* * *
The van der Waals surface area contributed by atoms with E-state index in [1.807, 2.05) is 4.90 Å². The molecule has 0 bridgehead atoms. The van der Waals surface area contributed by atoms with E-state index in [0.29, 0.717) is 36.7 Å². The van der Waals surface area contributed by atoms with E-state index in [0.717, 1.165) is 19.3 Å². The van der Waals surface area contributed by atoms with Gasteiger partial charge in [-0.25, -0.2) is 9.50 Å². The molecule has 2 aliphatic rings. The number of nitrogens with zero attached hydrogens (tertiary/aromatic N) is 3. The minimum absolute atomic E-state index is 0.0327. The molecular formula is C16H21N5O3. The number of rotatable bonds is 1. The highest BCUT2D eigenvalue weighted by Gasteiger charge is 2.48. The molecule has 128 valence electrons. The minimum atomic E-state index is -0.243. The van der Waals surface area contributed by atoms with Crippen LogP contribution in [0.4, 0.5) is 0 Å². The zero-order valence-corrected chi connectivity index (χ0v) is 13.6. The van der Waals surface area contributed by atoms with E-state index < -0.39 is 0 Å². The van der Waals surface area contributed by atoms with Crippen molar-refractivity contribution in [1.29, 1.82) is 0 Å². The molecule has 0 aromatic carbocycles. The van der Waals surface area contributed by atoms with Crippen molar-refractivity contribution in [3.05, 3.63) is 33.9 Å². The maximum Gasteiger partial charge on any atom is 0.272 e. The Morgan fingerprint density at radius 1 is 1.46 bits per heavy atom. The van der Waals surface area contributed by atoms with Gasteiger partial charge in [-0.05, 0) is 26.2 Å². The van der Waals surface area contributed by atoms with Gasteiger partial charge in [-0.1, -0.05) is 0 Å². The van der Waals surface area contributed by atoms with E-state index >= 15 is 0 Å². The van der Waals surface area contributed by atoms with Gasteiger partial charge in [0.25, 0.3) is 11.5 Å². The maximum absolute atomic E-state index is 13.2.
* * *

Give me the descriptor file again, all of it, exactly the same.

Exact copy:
The van der Waals surface area contributed by atoms with E-state index in [1.807, 2.05) is 4.90 Å². The molecule has 0 bridgehead atoms. The van der Waals surface area contributed by atoms with E-state index in [0.29, 0.717) is 36.7 Å². The van der Waals surface area contributed by atoms with E-state index in [0.717, 1.165) is 19.3 Å². The van der Waals surface area contributed by atoms with Gasteiger partial charge in [-0.25, -0.2) is 9.50 Å². The molecule has 2 aliphatic rings. The number of nitrogens with zero attached hydrogens (tertiary/aromatic N) is 3. The minimum absolute atomic E-state index is 0.0327. The molecular formula is C16H21N5O3. The number of rotatable bonds is 1. The highest BCUT2D eigenvalue weighted by Gasteiger charge is 2.48. The molecule has 128 valence electrons. The minimum atomic E-state index is -0.243. The van der Waals surface area contributed by atoms with Crippen LogP contribution in [0.4, 0.5) is 0 Å². The zero-order valence-corrected chi connectivity index (χ0v) is 13.6. The van der Waals surface area contributed by atoms with E-state index < -0.39 is 0 Å². The van der Waals surface area contributed by atoms with Crippen molar-refractivity contribution in [1.29, 1.82) is 0 Å². The molecule has 0 aromatic carbocycles. The van der Waals surface area contributed by atoms with Crippen molar-refractivity contribution in [3.05, 3.63) is 33.9 Å². The maximum Gasteiger partial charge on any atom is 0.272 e. The Morgan fingerprint density at radius 1 is 1.46 bits per heavy atom. The van der Waals surface area contributed by atoms with Gasteiger partial charge in [-0.05, 0) is 26.2 Å². The van der Waals surface area contributed by atoms with Gasteiger partial charge in [-0.1, -0.05) is 0 Å². The van der Waals surface area contributed by atoms with E-state index >= 15 is 0 Å². The van der Waals surface area contributed by atoms with Gasteiger partial charge in [0.25, 0.3) is 11.5 Å². The maximum absolute atomic E-state index is 13.2.